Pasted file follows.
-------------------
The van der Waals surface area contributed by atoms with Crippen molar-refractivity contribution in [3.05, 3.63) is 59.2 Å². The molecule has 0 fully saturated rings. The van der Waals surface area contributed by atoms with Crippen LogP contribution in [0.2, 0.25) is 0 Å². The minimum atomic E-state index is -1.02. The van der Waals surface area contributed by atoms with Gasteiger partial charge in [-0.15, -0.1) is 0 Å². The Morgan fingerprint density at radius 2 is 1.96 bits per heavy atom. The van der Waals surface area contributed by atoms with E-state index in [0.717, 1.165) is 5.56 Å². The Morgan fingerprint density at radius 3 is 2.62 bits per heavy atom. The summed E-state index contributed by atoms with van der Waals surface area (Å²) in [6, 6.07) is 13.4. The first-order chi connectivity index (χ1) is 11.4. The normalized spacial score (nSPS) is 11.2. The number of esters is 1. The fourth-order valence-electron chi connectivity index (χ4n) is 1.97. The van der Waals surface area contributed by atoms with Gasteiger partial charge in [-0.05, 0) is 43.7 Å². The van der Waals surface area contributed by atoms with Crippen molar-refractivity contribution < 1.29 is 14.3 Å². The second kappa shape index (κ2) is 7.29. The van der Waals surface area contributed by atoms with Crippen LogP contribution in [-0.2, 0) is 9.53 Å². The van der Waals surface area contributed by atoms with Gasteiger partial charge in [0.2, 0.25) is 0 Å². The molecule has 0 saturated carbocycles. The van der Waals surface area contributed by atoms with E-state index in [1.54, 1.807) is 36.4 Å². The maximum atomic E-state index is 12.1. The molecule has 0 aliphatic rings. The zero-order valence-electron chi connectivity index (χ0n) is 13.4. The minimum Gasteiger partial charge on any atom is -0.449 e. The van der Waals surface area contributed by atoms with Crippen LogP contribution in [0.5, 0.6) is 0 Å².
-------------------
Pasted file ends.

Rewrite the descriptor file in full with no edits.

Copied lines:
The van der Waals surface area contributed by atoms with Crippen molar-refractivity contribution in [3.05, 3.63) is 59.2 Å². The molecule has 0 fully saturated rings. The van der Waals surface area contributed by atoms with Crippen LogP contribution in [0.2, 0.25) is 0 Å². The minimum atomic E-state index is -1.02. The van der Waals surface area contributed by atoms with Gasteiger partial charge in [-0.15, -0.1) is 0 Å². The Morgan fingerprint density at radius 2 is 1.96 bits per heavy atom. The van der Waals surface area contributed by atoms with E-state index in [0.717, 1.165) is 5.56 Å². The Morgan fingerprint density at radius 3 is 2.62 bits per heavy atom. The summed E-state index contributed by atoms with van der Waals surface area (Å²) in [6, 6.07) is 13.4. The first-order chi connectivity index (χ1) is 11.4. The normalized spacial score (nSPS) is 11.2. The number of esters is 1. The fourth-order valence-electron chi connectivity index (χ4n) is 1.97. The van der Waals surface area contributed by atoms with Gasteiger partial charge in [-0.05, 0) is 43.7 Å². The van der Waals surface area contributed by atoms with Crippen molar-refractivity contribution < 1.29 is 14.3 Å². The second kappa shape index (κ2) is 7.29. The van der Waals surface area contributed by atoms with Crippen LogP contribution in [-0.2, 0) is 9.53 Å². The van der Waals surface area contributed by atoms with Gasteiger partial charge in [0.2, 0.25) is 0 Å². The molecule has 0 saturated carbocycles. The van der Waals surface area contributed by atoms with E-state index in [1.54, 1.807) is 36.4 Å². The maximum atomic E-state index is 12.1. The molecule has 0 aliphatic rings. The zero-order valence-electron chi connectivity index (χ0n) is 13.4. The minimum Gasteiger partial charge on any atom is -0.449 e. The van der Waals surface area contributed by atoms with Crippen LogP contribution in [0.5, 0.6) is 0 Å².